Sarah Stewart | December 4, 2017
Scrolling through Instagram a few months ago, I came across a video about Celia Pym, a textile artist and finalist in this year’s Women’s Hour Crafting Prize who has been spending time at the V&A darning people’s clothes. In the last 10 years, Pym has been interested in invisible but mostly visible mending – that is, rebuilding damaged fabric in a garment, restoring the warp and weft to exactly match the surrounding fabric for invisible mending, or, in the case of visible mending, choosing different colours, materials and weaves to fill the hole, making visible where the damage occurred. A kind of kintsugi for clothes. Pym notes that repair is not actually the aim, but more of a byproduct: ‘my interest is really in the opportunity, through mending, to talk to that person. I find if I ask someone if they have holes in their clothes and could we talk about them, something real gets said that really interests me about grief, or maybe about loss, or maybe just about love’ (Victoria and Albert Museum).
Pym’s work captivated me because I am a student of literature – of texts, a word deriving from the Old Northern French texte, from Latin’s textus meaning ‘tissue, literary style’ (in medieval Latin, ‘Gospel’). This, in turn, derives from text- ‘woven’, from the verb texere. We conceive of texts as textiles woven of words, discursive patterns rendering and intervening in complicated networks of ideas and experiences. I am also an nth generation yarn-knotter (like my mother, I prefer crochet and embroidery) and find the regularity and familiar repetitiveness of this sort of handiwork brings my mind out of the PhD hamster wheel or whatever might be going on in my life at that moment. That said, I did discover that the pattern and colour scheme of a baby blanket I made recently reflected important themes from my thesis. I was amused by this, but not surprised as that is how literature and its analysis work: you grasp at connections and weave contexts from textual and historical evidence around them, literature and life filling out one another.
Filling out. That’s another thing that Pym likes about worn clothes: ‘When I started getting into mending things, the things I got brought to me seemed to have a lot to do with grief and loss. People would bring me things belonging to someone maybe who had died and, so you are looking at this sweater and you see the shape of the person. You know, the size of the man’s chest in the shape of the sweater’ (Women’s Hour). Holes, Pym says, tell you a lot about how a body moves. What attracts her, however, is the care that is taken in weaving anew over what is torn or rubbed away, filling in the holes that inevitably continue to spread, the act of caring that makes things lumpy with love.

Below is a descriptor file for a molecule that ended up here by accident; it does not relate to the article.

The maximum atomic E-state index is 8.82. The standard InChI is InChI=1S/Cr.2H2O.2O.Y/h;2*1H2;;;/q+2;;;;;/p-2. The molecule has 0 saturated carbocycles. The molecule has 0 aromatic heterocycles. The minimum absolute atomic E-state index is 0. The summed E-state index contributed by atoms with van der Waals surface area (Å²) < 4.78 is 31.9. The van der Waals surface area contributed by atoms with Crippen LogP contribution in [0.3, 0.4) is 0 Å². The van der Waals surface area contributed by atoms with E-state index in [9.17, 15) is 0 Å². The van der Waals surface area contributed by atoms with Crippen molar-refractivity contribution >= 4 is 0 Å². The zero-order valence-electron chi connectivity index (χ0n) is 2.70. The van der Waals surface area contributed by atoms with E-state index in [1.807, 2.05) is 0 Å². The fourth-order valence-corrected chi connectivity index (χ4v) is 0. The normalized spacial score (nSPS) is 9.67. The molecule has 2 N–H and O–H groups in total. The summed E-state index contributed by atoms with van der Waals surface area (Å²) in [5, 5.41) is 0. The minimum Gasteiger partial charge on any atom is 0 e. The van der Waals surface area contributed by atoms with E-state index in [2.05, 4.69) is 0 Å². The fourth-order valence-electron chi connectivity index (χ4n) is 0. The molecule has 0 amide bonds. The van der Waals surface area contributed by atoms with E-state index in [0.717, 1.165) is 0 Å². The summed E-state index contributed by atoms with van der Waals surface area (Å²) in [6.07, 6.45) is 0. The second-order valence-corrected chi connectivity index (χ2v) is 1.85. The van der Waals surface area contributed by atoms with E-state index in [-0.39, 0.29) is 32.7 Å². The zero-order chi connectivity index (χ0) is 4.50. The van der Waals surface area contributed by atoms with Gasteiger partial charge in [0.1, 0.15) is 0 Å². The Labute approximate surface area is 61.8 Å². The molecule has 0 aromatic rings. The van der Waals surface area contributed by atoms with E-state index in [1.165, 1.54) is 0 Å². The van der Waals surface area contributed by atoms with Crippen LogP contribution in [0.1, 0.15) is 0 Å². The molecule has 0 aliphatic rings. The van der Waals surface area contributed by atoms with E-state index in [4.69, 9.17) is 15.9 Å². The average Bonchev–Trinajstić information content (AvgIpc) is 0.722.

It was this interest in care that brought Pym as a ‘darner in residence’ to the King’s College London medical school Dissection Room, where students learn about anatomy and disease by working with cadavers. The Parallel Practices residencies brought makers and medical and scientific academics together, in Pym’s case to explore questions and overlap around care and making, anatomy and mending. A few days a week Pym would sit at a table in the Dissection Room and offer to mend pieces of clothing that students and staff brought in, as well as to listen to student reactions to their first steps in a space of acute mortality. King’s College London Head of Anatomy Dr Richard Wingate points to the idea behind Pym’s residency: ‘What we wanted to look at was whether an intervention, placing someone within a very sensitive area, the Dissecting Room, could awaken people to different aspects of what they were doing that they wouldn’t normally recognise. […] Bodies end up with a history which you can’t ignore and maybe your clothing ends up with a history that you can’t ignore and you’re just examining it a different way.’ (Cultural Institute at King’s)
Pym alludes to a drive to preserve through time that which (and those whom) we build our lives upon and around: ‘What people usually want repaired is their favourite thing. It’s not their best going-out thing, it’s the thing that they count on. The sweater they feel most comfortable in, the socks that are warmest, the jacket that just holds them together.’ (Women’s Hour). Medical doctors are menders of human tissue (from the Latin texus). This description also applies to Pym as a mender, and to me as an examiner and contextualiser of stories. Understanding the parallels between these activities allows each of us to feel the weight of our work.
I’m working on a PhD looking at representations of refugee and asylum seeker experience in the UK. I hold a BA (HONS) in English and Spanish, an MA in Comparative Literature (both from the University of Auckland) and am ever the student of literatures of displacement and resistance.
Article edited by Harriet MacMillan and Emanuela Militello.
Cultural Institute at King’s. ‘Parallel Practices – Anatomy of Value.’ Online video clip. Youtube. Youtube, 22 February 2017. Web. 3 December 2017.
‘Text.’ OxfordDictionaries.com. Oxford Dictionaries. Web. 3 December 2017.
Victoria and Albert Museum. ‘Celia Pym – Woman’s Hour Craft Prize finalist.’ Online video clip. Youtube. Youtube, 6 October 2017. Web. 3 December 2017.
Women’s Hour. ‘Celia Pym, Woman’s Hour Craft Prize finalist.’ Online radio clip. BBC Radio 4. BBC, 16 August 2017. Web. 3 December 2017.